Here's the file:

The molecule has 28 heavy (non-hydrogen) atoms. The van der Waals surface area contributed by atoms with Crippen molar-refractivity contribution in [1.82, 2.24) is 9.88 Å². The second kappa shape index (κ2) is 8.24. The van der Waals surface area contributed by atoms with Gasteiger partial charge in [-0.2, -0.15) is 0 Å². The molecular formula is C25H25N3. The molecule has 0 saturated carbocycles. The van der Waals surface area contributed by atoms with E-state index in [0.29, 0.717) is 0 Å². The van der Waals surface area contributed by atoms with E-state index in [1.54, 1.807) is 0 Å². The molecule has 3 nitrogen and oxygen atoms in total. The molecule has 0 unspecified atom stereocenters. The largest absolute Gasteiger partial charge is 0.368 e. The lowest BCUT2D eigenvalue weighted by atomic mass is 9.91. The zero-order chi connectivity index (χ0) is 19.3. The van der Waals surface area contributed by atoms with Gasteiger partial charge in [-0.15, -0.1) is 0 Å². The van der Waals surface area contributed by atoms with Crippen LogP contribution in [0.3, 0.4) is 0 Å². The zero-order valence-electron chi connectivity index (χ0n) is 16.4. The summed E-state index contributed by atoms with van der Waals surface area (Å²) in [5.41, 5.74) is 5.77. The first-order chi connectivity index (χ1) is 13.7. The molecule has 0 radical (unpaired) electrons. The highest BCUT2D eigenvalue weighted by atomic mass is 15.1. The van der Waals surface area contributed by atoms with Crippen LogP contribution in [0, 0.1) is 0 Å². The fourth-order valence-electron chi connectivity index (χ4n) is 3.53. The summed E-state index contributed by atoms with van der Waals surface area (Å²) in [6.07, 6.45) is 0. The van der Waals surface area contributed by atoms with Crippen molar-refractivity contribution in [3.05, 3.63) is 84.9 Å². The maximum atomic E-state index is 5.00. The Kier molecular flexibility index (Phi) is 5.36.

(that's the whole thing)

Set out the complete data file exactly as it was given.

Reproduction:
The molecule has 28 heavy (non-hydrogen) atoms. The van der Waals surface area contributed by atoms with Crippen molar-refractivity contribution in [1.82, 2.24) is 9.88 Å². The second kappa shape index (κ2) is 8.24. The van der Waals surface area contributed by atoms with Gasteiger partial charge in [-0.2, -0.15) is 0 Å². The molecular formula is C25H25N3. The molecule has 0 saturated carbocycles. The van der Waals surface area contributed by atoms with E-state index in [0.29, 0.717) is 0 Å². The van der Waals surface area contributed by atoms with E-state index in [1.54, 1.807) is 0 Å². The molecule has 3 nitrogen and oxygen atoms in total. The molecule has 0 unspecified atom stereocenters. The largest absolute Gasteiger partial charge is 0.368 e. The lowest BCUT2D eigenvalue weighted by atomic mass is 9.91. The zero-order chi connectivity index (χ0) is 19.3. The van der Waals surface area contributed by atoms with Gasteiger partial charge in [-0.15, -0.1) is 0 Å². The van der Waals surface area contributed by atoms with Crippen LogP contribution in [0.3, 0.4) is 0 Å². The zero-order valence-electron chi connectivity index (χ0n) is 16.4. The summed E-state index contributed by atoms with van der Waals surface area (Å²) in [5.41, 5.74) is 5.77. The first-order chi connectivity index (χ1) is 13.7. The molecule has 0 radical (unpaired) electrons. The highest BCUT2D eigenvalue weighted by atomic mass is 15.1. The van der Waals surface area contributed by atoms with Crippen LogP contribution in [0, 0.1) is 0 Å². The fourth-order valence-electron chi connectivity index (χ4n) is 3.53. The summed E-state index contributed by atoms with van der Waals surface area (Å²) in [6.07, 6.45) is 0. The van der Waals surface area contributed by atoms with Crippen molar-refractivity contribution in [3.05, 3.63) is 84.9 Å². The maximum atomic E-state index is 5.00. The Kier molecular flexibility index (Phi) is 5.36.